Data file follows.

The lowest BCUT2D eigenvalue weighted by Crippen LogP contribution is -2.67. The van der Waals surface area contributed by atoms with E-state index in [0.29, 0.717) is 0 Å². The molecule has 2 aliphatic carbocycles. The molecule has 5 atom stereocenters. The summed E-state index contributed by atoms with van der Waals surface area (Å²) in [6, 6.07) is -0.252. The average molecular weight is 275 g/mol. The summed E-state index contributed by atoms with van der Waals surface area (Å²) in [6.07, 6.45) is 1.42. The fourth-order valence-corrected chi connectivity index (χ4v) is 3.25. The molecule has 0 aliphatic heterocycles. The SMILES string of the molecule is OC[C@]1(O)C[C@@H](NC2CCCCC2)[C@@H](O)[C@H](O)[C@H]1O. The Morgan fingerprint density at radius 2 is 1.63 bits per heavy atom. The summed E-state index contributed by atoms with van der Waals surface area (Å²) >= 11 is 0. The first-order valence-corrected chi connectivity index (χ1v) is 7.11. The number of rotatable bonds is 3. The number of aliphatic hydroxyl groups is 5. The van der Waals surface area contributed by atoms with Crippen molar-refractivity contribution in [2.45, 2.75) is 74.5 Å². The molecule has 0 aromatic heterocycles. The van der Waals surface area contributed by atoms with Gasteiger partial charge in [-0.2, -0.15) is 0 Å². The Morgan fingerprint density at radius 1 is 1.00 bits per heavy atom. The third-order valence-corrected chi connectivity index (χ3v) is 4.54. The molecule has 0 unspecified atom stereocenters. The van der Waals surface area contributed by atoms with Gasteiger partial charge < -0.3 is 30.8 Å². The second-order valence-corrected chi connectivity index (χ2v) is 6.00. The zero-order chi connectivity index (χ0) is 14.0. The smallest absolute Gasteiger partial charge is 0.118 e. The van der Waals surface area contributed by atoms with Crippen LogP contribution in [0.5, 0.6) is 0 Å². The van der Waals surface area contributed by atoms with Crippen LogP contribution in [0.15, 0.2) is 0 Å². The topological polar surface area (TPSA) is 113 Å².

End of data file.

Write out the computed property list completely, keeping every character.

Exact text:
The lowest BCUT2D eigenvalue weighted by Crippen LogP contribution is -2.67. The van der Waals surface area contributed by atoms with E-state index in [0.29, 0.717) is 0 Å². The molecule has 2 aliphatic carbocycles. The molecule has 5 atom stereocenters. The summed E-state index contributed by atoms with van der Waals surface area (Å²) in [6, 6.07) is -0.252. The average molecular weight is 275 g/mol. The summed E-state index contributed by atoms with van der Waals surface area (Å²) in [6.07, 6.45) is 1.42. The fourth-order valence-corrected chi connectivity index (χ4v) is 3.25. The molecule has 0 aliphatic heterocycles. The SMILES string of the molecule is OC[C@]1(O)C[C@@H](NC2CCCCC2)[C@@H](O)[C@H](O)[C@H]1O. The Morgan fingerprint density at radius 2 is 1.63 bits per heavy atom. The summed E-state index contributed by atoms with van der Waals surface area (Å²) >= 11 is 0. The first-order valence-corrected chi connectivity index (χ1v) is 7.11. The number of rotatable bonds is 3. The number of aliphatic hydroxyl groups is 5. The van der Waals surface area contributed by atoms with Crippen molar-refractivity contribution in [2.45, 2.75) is 74.5 Å². The molecule has 0 aromatic heterocycles. The van der Waals surface area contributed by atoms with Gasteiger partial charge in [-0.2, -0.15) is 0 Å². The Morgan fingerprint density at radius 1 is 1.00 bits per heavy atom. The third-order valence-corrected chi connectivity index (χ3v) is 4.54. The molecule has 0 unspecified atom stereocenters. The van der Waals surface area contributed by atoms with Gasteiger partial charge < -0.3 is 30.8 Å². The second-order valence-corrected chi connectivity index (χ2v) is 6.00. The zero-order chi connectivity index (χ0) is 14.0. The smallest absolute Gasteiger partial charge is 0.118 e. The van der Waals surface area contributed by atoms with Crippen LogP contribution in [0.5, 0.6) is 0 Å². The van der Waals surface area contributed by atoms with Crippen LogP contribution in [0.15, 0.2) is 0 Å². The topological polar surface area (TPSA) is 113 Å².